There have been a few changes in Webpack since my last blog in February 2017. The original blog was written for version 2 and Webpack is now in stable version 4 with version 5 being in beta release. In this blog, I will take a look at the changes that can make our lives easier again.
Webpack CLI and node support
Webpack dropped Node v4 support (minimal required version is 8 now) in order to allow use of new language syntax and data structures from newer node versions and it split into two separate packages. Webpack core functionalities can be found in the `webpack` package and you can use this package in your node scripts. If you want to use Webpack in CLI, you have to instal the `webpack-cli` package too.
Have you noticed the mode option in the previous section? Since version 4, Webpack provides two modes (“production” and “development”) that affect its default configuration. It also moved some plugins into defaults so you don’t have to care about them. All the changes can be found in the migration guide. You can override defaults for both modules in a Webpack config.
In the production mode, Webpack provides optimizations like minification, tree-shaking, side-effect-free module pruning or scope hoisting out-of-box.
The development mode supports developer experience with path names in the bundle output or eval-source-maps.
Since version 4, Webpack by default checks “package.json” of every package bundled into your app and if it includes `sideEffects: false` statement, Webpack can safely tree-shake the package. This is a huge win for the bundle size and the bundling speed.
Isn’t Webpack obsolete?
After Webpack became popular, a few other projects showed up to eliminate problems Webpack was suffering from. Don’t you like to configure everything? Don’t you like the runtime code of Webpack? Do you think Webpack is slow? You can use bundlers like Rollup or Parcel.
Rollup was created to speed up bundling and to create smaller bundles. It is achieved by focusing only on the ES6 module format. Parcel, on the other hand, focuses on a minimal needed configuration and it supports HTML files as entry points too.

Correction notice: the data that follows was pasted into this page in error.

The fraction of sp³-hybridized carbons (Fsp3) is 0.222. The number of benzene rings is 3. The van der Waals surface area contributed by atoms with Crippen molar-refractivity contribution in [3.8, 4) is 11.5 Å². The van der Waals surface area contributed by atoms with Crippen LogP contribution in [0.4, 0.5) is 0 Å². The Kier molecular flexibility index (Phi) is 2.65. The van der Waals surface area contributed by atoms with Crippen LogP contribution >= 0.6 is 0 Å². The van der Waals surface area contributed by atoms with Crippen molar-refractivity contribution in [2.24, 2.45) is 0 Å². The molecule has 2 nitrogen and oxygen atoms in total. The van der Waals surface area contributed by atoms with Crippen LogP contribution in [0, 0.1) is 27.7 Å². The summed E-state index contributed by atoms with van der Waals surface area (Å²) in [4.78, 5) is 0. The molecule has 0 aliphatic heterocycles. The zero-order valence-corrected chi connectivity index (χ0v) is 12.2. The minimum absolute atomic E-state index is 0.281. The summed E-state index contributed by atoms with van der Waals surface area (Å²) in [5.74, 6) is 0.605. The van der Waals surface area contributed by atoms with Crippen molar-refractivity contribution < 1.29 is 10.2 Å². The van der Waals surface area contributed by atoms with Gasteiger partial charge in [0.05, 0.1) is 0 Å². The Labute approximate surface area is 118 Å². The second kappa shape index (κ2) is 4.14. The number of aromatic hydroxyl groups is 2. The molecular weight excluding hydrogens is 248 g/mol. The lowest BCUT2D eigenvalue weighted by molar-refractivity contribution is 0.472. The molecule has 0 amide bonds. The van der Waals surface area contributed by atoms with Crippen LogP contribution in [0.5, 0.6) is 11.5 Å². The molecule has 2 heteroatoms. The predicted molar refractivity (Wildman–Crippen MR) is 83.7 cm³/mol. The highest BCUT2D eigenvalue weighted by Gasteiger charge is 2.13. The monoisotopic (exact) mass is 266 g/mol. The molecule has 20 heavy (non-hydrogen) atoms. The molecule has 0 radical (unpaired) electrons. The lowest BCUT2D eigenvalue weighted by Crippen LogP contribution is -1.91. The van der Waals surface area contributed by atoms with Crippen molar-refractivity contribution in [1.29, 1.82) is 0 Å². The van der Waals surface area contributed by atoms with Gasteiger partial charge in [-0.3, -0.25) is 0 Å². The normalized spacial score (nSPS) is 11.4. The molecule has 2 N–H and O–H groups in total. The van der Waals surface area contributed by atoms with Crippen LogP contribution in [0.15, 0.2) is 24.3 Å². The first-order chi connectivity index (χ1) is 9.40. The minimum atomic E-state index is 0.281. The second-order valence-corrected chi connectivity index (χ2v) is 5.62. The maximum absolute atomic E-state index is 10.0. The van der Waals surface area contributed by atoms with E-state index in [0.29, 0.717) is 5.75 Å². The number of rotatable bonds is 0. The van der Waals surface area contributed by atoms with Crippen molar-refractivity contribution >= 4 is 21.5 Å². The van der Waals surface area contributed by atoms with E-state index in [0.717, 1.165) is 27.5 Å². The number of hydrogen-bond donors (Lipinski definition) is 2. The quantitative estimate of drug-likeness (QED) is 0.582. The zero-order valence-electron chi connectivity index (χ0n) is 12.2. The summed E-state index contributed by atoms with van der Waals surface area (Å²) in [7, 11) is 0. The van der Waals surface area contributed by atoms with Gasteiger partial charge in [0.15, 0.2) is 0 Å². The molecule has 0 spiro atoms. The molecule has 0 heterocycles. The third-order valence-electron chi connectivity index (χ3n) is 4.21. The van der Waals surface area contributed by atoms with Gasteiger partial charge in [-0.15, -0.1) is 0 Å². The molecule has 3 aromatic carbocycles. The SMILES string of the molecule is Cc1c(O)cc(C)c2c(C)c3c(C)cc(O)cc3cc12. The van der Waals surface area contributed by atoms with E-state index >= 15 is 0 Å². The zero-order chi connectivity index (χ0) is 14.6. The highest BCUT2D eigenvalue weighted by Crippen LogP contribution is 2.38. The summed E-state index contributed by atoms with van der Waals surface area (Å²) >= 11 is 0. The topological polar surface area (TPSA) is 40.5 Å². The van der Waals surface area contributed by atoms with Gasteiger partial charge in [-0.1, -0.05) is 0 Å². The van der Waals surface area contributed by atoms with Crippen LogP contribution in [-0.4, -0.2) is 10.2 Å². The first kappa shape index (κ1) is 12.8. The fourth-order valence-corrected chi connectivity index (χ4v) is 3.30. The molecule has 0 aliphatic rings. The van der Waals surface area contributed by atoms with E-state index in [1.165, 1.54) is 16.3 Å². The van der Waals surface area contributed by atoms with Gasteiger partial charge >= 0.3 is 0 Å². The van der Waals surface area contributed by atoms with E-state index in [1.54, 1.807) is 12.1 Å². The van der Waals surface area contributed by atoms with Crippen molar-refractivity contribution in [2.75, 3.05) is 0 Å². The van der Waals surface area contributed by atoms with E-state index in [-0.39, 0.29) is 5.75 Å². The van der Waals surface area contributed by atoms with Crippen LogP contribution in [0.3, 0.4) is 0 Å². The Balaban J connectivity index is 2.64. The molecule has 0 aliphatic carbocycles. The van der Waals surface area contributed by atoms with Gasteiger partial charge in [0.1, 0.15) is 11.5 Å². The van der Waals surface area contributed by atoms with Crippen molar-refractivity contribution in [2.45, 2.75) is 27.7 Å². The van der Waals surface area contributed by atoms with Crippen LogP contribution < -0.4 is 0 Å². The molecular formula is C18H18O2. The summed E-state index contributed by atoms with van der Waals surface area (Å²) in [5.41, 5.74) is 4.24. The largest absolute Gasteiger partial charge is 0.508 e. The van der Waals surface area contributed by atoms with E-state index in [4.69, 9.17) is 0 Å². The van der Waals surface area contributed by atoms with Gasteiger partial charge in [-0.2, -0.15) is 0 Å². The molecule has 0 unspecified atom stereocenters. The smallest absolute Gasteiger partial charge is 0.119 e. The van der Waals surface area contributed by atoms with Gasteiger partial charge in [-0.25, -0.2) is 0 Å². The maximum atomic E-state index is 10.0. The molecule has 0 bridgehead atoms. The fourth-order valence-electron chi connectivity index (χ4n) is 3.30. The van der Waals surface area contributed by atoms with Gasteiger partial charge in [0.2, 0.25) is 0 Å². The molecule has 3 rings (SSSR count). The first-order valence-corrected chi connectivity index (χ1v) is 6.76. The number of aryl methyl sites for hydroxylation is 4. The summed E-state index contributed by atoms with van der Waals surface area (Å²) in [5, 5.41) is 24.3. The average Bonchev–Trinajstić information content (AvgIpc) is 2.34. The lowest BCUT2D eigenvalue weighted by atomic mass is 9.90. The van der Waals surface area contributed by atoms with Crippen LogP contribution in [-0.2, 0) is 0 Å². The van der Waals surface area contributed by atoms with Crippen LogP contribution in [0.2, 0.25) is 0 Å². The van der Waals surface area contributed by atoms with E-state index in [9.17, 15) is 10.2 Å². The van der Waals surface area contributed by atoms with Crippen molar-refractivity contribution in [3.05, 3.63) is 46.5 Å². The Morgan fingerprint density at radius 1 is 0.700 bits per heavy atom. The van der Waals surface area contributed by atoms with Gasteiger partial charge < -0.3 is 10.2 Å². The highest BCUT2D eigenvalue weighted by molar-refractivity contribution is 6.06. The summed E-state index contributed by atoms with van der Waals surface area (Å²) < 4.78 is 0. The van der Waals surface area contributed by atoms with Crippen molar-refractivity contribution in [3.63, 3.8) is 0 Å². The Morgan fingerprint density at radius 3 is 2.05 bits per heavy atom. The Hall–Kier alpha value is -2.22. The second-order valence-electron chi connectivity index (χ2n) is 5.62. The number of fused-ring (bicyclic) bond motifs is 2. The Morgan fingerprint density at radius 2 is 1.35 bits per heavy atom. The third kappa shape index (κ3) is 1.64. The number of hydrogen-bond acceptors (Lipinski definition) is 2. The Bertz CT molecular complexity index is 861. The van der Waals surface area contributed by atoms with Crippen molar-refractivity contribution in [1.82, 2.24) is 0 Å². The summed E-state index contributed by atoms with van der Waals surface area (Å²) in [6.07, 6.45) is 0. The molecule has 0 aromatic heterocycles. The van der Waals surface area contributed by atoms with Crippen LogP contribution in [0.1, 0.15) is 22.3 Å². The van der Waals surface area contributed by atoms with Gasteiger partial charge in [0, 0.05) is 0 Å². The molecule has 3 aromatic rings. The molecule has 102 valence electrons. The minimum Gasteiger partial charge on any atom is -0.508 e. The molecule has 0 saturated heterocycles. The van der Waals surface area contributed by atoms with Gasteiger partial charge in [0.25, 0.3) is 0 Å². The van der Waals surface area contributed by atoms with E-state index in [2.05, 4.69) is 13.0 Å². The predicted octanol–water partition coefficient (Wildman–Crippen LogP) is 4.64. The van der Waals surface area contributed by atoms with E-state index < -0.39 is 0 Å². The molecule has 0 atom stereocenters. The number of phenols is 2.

If you want to know more about the differences between the bundlers, you can read for example this article. Things aren’t that easy and straightforward these days. Webpack made a huge step forward with its performance in version 4 and it decreased the runtime code size too. It even added the mode option to make configuration less painful. Version 5 plans to add full caching and parallelism to make Webpack even more performant. In the end, it depends on your priorities and you should try all of the bundlers to find the one that fits your project most. If you don’t want to run complex benchmarks to find out, I would suggest using Webpack because of the huge community it has.
As you can see, Webpack is still evolving. It learned from previous mistakes and tries to be more user friendly with simplifying configuration. They are working on performance and it should be even better in version 5 with caching and parallelism. There are other bundlers that you can use, but Webpack is the most mature of them and still has a lot to say.
If you want to read more about the changes in Webpack, I would recommend you following links:
- Webpack 3 announcement
- Webpack 3 migration guide
- Webpack 4 changelog
- Webpack 4 announcement
- Webpack 4 migration guide
Did you know?
There are some smaller changes and cool stuff you might have never even thought about doing in Webpack. So, did you know:
- config file can export an array? For example if you support more targets (node, browser) with your app or library.
- config file can export a function? It is later invoked with params like mode or environment variables from the webpack CLI command.
- you can use TypeScript for your Webpack config to support config hinting?
- Webpack supports importing JSON files by default?
- you can import or export any local WebAssembly module?
- you can use “magic comments” for dynamic imports? It is handy if you want to fine tune how Webpack handles them.